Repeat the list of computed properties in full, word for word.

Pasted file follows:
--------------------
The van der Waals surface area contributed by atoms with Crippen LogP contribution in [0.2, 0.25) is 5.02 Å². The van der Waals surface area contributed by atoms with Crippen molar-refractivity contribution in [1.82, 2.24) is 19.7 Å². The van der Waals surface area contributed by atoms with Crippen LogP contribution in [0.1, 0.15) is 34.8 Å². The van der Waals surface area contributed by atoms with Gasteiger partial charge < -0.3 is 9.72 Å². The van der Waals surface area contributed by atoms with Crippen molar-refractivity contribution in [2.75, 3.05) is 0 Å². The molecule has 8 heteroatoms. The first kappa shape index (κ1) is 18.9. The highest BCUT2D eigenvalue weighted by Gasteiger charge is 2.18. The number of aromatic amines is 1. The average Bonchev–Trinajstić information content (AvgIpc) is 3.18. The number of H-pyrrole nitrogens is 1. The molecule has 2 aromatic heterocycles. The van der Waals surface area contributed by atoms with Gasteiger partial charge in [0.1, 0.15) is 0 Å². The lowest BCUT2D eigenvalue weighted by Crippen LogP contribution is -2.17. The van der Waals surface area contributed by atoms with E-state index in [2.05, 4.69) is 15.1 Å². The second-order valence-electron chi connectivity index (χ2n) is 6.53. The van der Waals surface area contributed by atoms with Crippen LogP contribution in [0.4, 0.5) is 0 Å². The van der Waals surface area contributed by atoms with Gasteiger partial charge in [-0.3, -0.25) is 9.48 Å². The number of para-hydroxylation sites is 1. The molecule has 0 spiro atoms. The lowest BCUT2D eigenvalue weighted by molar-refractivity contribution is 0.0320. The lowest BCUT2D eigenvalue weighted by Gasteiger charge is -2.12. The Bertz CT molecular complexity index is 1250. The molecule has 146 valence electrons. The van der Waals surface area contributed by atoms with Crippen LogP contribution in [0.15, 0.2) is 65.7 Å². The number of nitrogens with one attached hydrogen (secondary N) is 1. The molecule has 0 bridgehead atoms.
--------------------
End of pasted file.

The van der Waals surface area contributed by atoms with Crippen LogP contribution in [0.2, 0.25) is 5.02 Å². The van der Waals surface area contributed by atoms with Crippen molar-refractivity contribution in [1.82, 2.24) is 19.7 Å². The van der Waals surface area contributed by atoms with Crippen LogP contribution in [0.1, 0.15) is 34.8 Å². The van der Waals surface area contributed by atoms with Gasteiger partial charge < -0.3 is 9.72 Å². The van der Waals surface area contributed by atoms with Crippen molar-refractivity contribution in [2.75, 3.05) is 0 Å². The molecule has 8 heteroatoms. The first kappa shape index (κ1) is 18.9. The highest BCUT2D eigenvalue weighted by Gasteiger charge is 2.18. The number of aromatic amines is 1. The average Bonchev–Trinajstić information content (AvgIpc) is 3.18. The number of H-pyrrole nitrogens is 1. The molecule has 2 aromatic heterocycles. The van der Waals surface area contributed by atoms with Gasteiger partial charge in [0.1, 0.15) is 0 Å². The lowest BCUT2D eigenvalue weighted by Crippen LogP contribution is -2.17. The van der Waals surface area contributed by atoms with E-state index in [2.05, 4.69) is 15.1 Å². The second-order valence-electron chi connectivity index (χ2n) is 6.53. The van der Waals surface area contributed by atoms with Crippen LogP contribution in [0.4, 0.5) is 0 Å². The van der Waals surface area contributed by atoms with Gasteiger partial charge in [-0.3, -0.25) is 9.48 Å². The number of para-hydroxylation sites is 1. The molecule has 0 spiro atoms. The lowest BCUT2D eigenvalue weighted by molar-refractivity contribution is 0.0320. The lowest BCUT2D eigenvalue weighted by Gasteiger charge is -2.12. The Bertz CT molecular complexity index is 1250. The molecule has 146 valence electrons. The van der Waals surface area contributed by atoms with Crippen LogP contribution in [0.15, 0.2) is 65.7 Å². The number of nitrogens with one attached hydrogen (secondary N) is 1. The molecule has 0 bridgehead atoms.